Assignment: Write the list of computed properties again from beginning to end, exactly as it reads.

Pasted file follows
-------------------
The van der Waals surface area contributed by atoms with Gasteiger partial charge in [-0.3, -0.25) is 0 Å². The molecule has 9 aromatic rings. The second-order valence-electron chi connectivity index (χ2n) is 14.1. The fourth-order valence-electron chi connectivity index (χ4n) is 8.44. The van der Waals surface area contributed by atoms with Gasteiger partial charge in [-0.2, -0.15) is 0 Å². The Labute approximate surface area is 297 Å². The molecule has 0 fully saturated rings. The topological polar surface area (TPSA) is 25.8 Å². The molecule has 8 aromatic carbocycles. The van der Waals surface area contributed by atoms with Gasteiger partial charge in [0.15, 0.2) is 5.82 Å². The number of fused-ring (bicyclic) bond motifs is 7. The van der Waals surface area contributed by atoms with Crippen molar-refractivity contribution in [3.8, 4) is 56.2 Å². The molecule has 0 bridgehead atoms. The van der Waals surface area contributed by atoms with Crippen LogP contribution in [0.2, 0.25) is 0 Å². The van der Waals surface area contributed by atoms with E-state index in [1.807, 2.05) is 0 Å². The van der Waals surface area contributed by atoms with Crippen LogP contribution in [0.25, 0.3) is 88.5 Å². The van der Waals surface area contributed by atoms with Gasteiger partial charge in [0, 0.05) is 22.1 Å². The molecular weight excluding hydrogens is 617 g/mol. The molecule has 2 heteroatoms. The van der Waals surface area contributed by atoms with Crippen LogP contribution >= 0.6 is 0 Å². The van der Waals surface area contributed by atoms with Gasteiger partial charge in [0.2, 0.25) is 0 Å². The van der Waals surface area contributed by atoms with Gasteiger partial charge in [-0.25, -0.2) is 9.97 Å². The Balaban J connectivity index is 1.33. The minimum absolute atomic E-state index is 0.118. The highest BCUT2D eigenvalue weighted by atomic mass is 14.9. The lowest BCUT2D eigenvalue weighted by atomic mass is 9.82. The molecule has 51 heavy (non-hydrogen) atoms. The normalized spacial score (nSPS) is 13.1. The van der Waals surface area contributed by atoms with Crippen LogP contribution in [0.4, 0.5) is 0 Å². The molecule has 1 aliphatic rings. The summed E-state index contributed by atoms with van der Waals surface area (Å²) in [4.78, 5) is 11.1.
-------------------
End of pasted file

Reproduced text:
The van der Waals surface area contributed by atoms with Gasteiger partial charge in [-0.3, -0.25) is 0 Å². The molecule has 9 aromatic rings. The second-order valence-electron chi connectivity index (χ2n) is 14.1. The fourth-order valence-electron chi connectivity index (χ4n) is 8.44. The van der Waals surface area contributed by atoms with Gasteiger partial charge in [-0.2, -0.15) is 0 Å². The Labute approximate surface area is 297 Å². The molecule has 0 fully saturated rings. The topological polar surface area (TPSA) is 25.8 Å². The molecule has 8 aromatic carbocycles. The van der Waals surface area contributed by atoms with Gasteiger partial charge in [0.15, 0.2) is 5.82 Å². The number of fused-ring (bicyclic) bond motifs is 7. The van der Waals surface area contributed by atoms with Crippen molar-refractivity contribution in [3.8, 4) is 56.2 Å². The molecule has 0 bridgehead atoms. The van der Waals surface area contributed by atoms with Crippen LogP contribution in [0.2, 0.25) is 0 Å². The van der Waals surface area contributed by atoms with E-state index in [1.807, 2.05) is 0 Å². The van der Waals surface area contributed by atoms with Crippen LogP contribution in [0.25, 0.3) is 88.5 Å². The van der Waals surface area contributed by atoms with Gasteiger partial charge in [0, 0.05) is 22.1 Å². The molecular weight excluding hydrogens is 617 g/mol. The molecule has 2 heteroatoms. The van der Waals surface area contributed by atoms with Crippen LogP contribution >= 0.6 is 0 Å². The van der Waals surface area contributed by atoms with Gasteiger partial charge in [0.2, 0.25) is 0 Å². The van der Waals surface area contributed by atoms with Gasteiger partial charge in [-0.25, -0.2) is 9.97 Å². The Balaban J connectivity index is 1.33. The minimum absolute atomic E-state index is 0.118. The highest BCUT2D eigenvalue weighted by atomic mass is 14.9. The lowest BCUT2D eigenvalue weighted by atomic mass is 9.82. The molecule has 51 heavy (non-hydrogen) atoms. The normalized spacial score (nSPS) is 13.1. The van der Waals surface area contributed by atoms with Crippen LogP contribution in [0.4, 0.5) is 0 Å². The molecule has 1 aliphatic rings. The summed E-state index contributed by atoms with van der Waals surface area (Å²) in [4.78, 5) is 11.1.